Fiddler on the Roof: A Cherished "Tradition" Returns to Broadway

Before stepping into the role of Golde in the luminous revival of Fiddler on the Roof, Jessica Hecht had never been involved in a musical—let alone one on Broadway. Her vocal skills were pretty much limited to her synagogue choir, which, along with singing lessons, proved solid ground for her character, the “Mama” who, as she and her fellow Mamas sing in “Tradition,” must make a proper, quiet, kosher home “ Papa’s free to read the Holy Book.”

“It interested me how in a musical actors wait for their next song, whereas I find myself waiting for scenes,” says Hecht, whose background is straight plays with eight person casts. “Because I connect from a different place—not being schooled in American musical theatre—I had to play catch up.”

Jessica Hecht in Fiddler on the Roof

Jessica Hecht in a pensive moment in the extraordinary revival of Fiddler. Photo: Joan Marcus 

The production itself is a unique experience as well, even for theatregoers familiar with Fiddler. The seminal role of dairyman Tevye, Golde’s husband and father to their five daughters, is played by Danny Burstein. In a performance rich with humanity and humor, five-time Tony nominee Burstein’s Tevye is a kind and lovable man caught in the crosshairs of long-held beliefs and inescapable personal and political challenges.

Under the direction of Bartlett Sher, who worked with Burstein in South Pacific and Golden Boy, the actor is placed both in today (in a lovely bookended opening and closing), and in 1905 Czarist Russia in the fictional Jewish village of Anatevka.

Fiddler’s two-pronged storyline—the loves and marriages of three of Tevye and Golde’s daughters, and the undercurrent of Jewish persecution under the dictate of Czar Nicholas II that leads to a forced exodus from Anatevka—is based on stories penned by Sholem Aleichem, which, surprisingly, were Hecht’s sole connection to Fiddler prior to being cast.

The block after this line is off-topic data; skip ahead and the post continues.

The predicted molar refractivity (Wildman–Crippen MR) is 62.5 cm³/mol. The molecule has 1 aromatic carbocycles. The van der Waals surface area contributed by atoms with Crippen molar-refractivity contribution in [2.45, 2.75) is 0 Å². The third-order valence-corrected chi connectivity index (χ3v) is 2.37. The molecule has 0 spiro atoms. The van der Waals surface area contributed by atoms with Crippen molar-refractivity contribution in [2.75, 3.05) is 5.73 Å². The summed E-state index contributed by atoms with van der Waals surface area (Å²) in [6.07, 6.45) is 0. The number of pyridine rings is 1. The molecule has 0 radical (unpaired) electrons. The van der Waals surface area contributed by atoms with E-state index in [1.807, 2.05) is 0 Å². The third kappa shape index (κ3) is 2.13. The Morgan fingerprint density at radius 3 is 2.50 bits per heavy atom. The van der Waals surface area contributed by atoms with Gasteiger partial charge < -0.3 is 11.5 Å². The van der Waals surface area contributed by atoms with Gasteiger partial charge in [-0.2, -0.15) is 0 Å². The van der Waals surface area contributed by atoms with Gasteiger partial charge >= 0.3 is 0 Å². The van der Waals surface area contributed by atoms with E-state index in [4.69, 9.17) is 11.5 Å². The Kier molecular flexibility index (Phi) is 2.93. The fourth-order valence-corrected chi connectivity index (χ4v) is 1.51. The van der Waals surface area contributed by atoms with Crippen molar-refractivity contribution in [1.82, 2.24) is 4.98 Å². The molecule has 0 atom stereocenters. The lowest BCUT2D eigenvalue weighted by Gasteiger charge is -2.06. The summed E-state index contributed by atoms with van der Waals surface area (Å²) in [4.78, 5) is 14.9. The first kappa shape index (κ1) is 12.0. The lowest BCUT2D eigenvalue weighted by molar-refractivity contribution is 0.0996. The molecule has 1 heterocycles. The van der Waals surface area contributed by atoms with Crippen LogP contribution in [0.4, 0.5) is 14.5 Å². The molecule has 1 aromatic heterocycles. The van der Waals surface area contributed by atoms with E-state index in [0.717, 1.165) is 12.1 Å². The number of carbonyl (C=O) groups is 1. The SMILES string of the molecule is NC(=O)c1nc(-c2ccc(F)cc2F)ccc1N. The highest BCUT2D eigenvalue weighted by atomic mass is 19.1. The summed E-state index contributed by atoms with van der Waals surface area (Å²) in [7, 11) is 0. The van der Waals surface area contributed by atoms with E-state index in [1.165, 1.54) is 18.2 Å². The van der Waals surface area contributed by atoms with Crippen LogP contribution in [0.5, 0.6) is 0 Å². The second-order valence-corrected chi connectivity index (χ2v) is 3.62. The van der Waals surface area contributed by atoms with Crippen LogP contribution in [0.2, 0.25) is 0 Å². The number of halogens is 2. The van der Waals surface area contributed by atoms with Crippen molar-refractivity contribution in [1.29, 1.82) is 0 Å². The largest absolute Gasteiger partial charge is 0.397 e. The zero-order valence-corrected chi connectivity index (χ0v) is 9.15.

“I had never seen it...not once. And when I got the job I didn’t want to reflect on previous performers,” she says, adding that when doing revivals, it’s customary to read the script over and over, “But I wanted to enter the story fresh...and I stuck to my guns on that.”    

Still, she did not enter the show unfamiliar with Tevye the Dairyman and his family. She had been introduced to Aleichem’s original stories by her Russian-born grandmother, whose legacy extended to Hecht’s exposure to Yiddish and the customs/protocols that are second nature to observant Jews. These inspired the finely etched “Sabbath Prayer” scene early in Act I, in which home after home is illuminated in a shared invocation that begins “May the Lord protect and defend you.”

“I think the beauty of Fiddler is that while it presents conflicts around these people, at the same time it shines a positive and peaceful light,” says Hecht, who sees the production as a historic touchstone for many young people who have no sense of their own heritage.

Fiddler on the Roof

(l-r) Jessica Vosk, Lori Wilner, Jessica Hecht, Alix Korey, Tess Primack and Jennifer Zetlan. Photo: Joan Marcus


The dance numbers—by Jerusalem-born choreographer Hofesh Shechter (incorporating elements of Jerome Robbins’ original choreography)—have a unique vibrancy. “Like Israeli folk dances, how one imagines Hasidim might dance—spiritual and uninhibited and free,” observes Hecht.

Much can be said for the production’s ballads—songs of longing, like daughter Hodel’s (Samantha Massell) heartbreaking “Far From the Home I Love” and Tevye and Golde’s exquisitely awkward romantic duet, “Do You Love Me,” in which the simple act of holding hands becomes the ultimate show of affection.

“Bart was meticulous about the intimacy of that touch of a hand, and you see the release of their connection,” says Hecht. “From that point on—and it’s very subtle—they become more open to one another.”

Fiddler on the Roof is playing at the Broadway Theatre, 1681 Broadway at 53rd St. For tickets call 212-239-6200 or visit

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